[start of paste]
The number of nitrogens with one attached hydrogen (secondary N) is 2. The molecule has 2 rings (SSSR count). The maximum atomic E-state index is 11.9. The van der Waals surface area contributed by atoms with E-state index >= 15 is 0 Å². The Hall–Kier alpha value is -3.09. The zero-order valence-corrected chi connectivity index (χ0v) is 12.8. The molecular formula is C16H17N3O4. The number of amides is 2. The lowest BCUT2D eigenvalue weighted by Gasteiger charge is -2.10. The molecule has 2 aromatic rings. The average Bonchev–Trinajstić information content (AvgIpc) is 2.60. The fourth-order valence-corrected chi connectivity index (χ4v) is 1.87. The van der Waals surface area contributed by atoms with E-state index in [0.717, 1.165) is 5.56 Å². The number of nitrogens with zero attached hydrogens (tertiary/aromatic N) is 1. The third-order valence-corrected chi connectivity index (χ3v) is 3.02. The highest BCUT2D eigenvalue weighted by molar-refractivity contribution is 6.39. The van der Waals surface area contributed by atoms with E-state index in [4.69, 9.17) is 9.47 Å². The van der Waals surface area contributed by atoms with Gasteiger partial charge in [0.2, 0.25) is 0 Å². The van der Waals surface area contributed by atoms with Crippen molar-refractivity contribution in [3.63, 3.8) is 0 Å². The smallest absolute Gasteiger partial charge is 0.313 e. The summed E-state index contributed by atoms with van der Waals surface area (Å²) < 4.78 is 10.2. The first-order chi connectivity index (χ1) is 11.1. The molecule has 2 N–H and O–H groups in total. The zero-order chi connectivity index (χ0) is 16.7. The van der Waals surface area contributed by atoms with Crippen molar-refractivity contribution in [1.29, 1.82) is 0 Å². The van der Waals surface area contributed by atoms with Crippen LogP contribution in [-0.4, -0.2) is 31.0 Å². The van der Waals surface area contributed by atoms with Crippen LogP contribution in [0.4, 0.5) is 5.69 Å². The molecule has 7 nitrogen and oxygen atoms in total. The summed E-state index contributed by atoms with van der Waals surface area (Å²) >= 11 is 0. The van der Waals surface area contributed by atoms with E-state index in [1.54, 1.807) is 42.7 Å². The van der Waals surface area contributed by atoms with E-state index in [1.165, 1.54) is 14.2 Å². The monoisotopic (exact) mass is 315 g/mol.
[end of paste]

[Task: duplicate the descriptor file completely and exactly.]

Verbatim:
The number of nitrogens with one attached hydrogen (secondary N) is 2. The molecule has 2 rings (SSSR count). The maximum atomic E-state index is 11.9. The van der Waals surface area contributed by atoms with E-state index >= 15 is 0 Å². The Hall–Kier alpha value is -3.09. The zero-order valence-corrected chi connectivity index (χ0v) is 12.8. The molecular formula is C16H17N3O4. The number of amides is 2. The lowest BCUT2D eigenvalue weighted by Gasteiger charge is -2.10. The molecule has 2 aromatic rings. The average Bonchev–Trinajstić information content (AvgIpc) is 2.60. The fourth-order valence-corrected chi connectivity index (χ4v) is 1.87. The van der Waals surface area contributed by atoms with E-state index in [0.717, 1.165) is 5.56 Å². The number of nitrogens with zero attached hydrogens (tertiary/aromatic N) is 1. The third-order valence-corrected chi connectivity index (χ3v) is 3.02. The highest BCUT2D eigenvalue weighted by molar-refractivity contribution is 6.39. The van der Waals surface area contributed by atoms with E-state index in [4.69, 9.17) is 9.47 Å². The van der Waals surface area contributed by atoms with Gasteiger partial charge in [0.2, 0.25) is 0 Å². The van der Waals surface area contributed by atoms with Crippen molar-refractivity contribution in [3.63, 3.8) is 0 Å². The smallest absolute Gasteiger partial charge is 0.313 e. The summed E-state index contributed by atoms with van der Waals surface area (Å²) < 4.78 is 10.2. The first-order chi connectivity index (χ1) is 11.1. The molecule has 2 N–H and O–H groups in total. The zero-order chi connectivity index (χ0) is 16.7. The van der Waals surface area contributed by atoms with Crippen molar-refractivity contribution in [1.29, 1.82) is 0 Å². The van der Waals surface area contributed by atoms with Crippen LogP contribution in [-0.4, -0.2) is 31.0 Å². The van der Waals surface area contributed by atoms with Crippen LogP contribution in [0.4, 0.5) is 5.69 Å². The molecule has 7 nitrogen and oxygen atoms in total. The summed E-state index contributed by atoms with van der Waals surface area (Å²) >= 11 is 0. The van der Waals surface area contributed by atoms with E-state index in [1.54, 1.807) is 42.7 Å². The van der Waals surface area contributed by atoms with E-state index in [1.165, 1.54) is 14.2 Å². The monoisotopic (exact) mass is 315 g/mol.